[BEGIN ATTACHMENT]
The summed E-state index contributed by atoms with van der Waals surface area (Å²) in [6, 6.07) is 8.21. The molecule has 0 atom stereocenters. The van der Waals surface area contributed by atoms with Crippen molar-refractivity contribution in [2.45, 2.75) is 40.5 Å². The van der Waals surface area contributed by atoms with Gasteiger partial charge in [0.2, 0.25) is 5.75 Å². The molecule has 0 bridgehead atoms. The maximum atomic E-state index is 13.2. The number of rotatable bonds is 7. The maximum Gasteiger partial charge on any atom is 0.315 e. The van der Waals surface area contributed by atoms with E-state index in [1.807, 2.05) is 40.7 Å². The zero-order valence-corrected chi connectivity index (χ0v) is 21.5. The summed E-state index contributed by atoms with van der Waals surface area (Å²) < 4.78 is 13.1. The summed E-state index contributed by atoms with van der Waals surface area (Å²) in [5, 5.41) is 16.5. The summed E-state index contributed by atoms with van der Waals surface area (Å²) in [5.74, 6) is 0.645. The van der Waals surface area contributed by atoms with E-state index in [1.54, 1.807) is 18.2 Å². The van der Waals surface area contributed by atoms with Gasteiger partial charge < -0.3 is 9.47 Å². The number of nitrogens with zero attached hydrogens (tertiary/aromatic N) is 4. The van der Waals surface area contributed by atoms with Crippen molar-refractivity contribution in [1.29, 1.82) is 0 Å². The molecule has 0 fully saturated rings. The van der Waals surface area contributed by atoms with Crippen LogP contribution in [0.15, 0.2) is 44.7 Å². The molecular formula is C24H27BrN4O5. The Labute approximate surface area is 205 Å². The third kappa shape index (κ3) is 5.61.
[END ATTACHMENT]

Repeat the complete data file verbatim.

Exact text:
The summed E-state index contributed by atoms with van der Waals surface area (Å²) in [6, 6.07) is 8.21. The molecule has 0 atom stereocenters. The van der Waals surface area contributed by atoms with Crippen molar-refractivity contribution in [2.45, 2.75) is 40.5 Å². The van der Waals surface area contributed by atoms with Gasteiger partial charge in [0.2, 0.25) is 5.75 Å². The molecule has 0 bridgehead atoms. The maximum atomic E-state index is 13.2. The number of rotatable bonds is 7. The maximum Gasteiger partial charge on any atom is 0.315 e. The van der Waals surface area contributed by atoms with E-state index in [1.807, 2.05) is 40.7 Å². The zero-order valence-corrected chi connectivity index (χ0v) is 21.5. The summed E-state index contributed by atoms with van der Waals surface area (Å²) < 4.78 is 13.1. The summed E-state index contributed by atoms with van der Waals surface area (Å²) in [5, 5.41) is 16.5. The summed E-state index contributed by atoms with van der Waals surface area (Å²) in [5.74, 6) is 0.645. The van der Waals surface area contributed by atoms with E-state index in [1.54, 1.807) is 18.2 Å². The van der Waals surface area contributed by atoms with Gasteiger partial charge < -0.3 is 9.47 Å². The number of nitrogens with zero attached hydrogens (tertiary/aromatic N) is 4. The van der Waals surface area contributed by atoms with Crippen molar-refractivity contribution in [1.29, 1.82) is 0 Å². The molecule has 0 fully saturated rings. The van der Waals surface area contributed by atoms with Crippen LogP contribution in [0.15, 0.2) is 44.7 Å². The molecular formula is C24H27BrN4O5. The Labute approximate surface area is 205 Å². The third kappa shape index (κ3) is 5.61.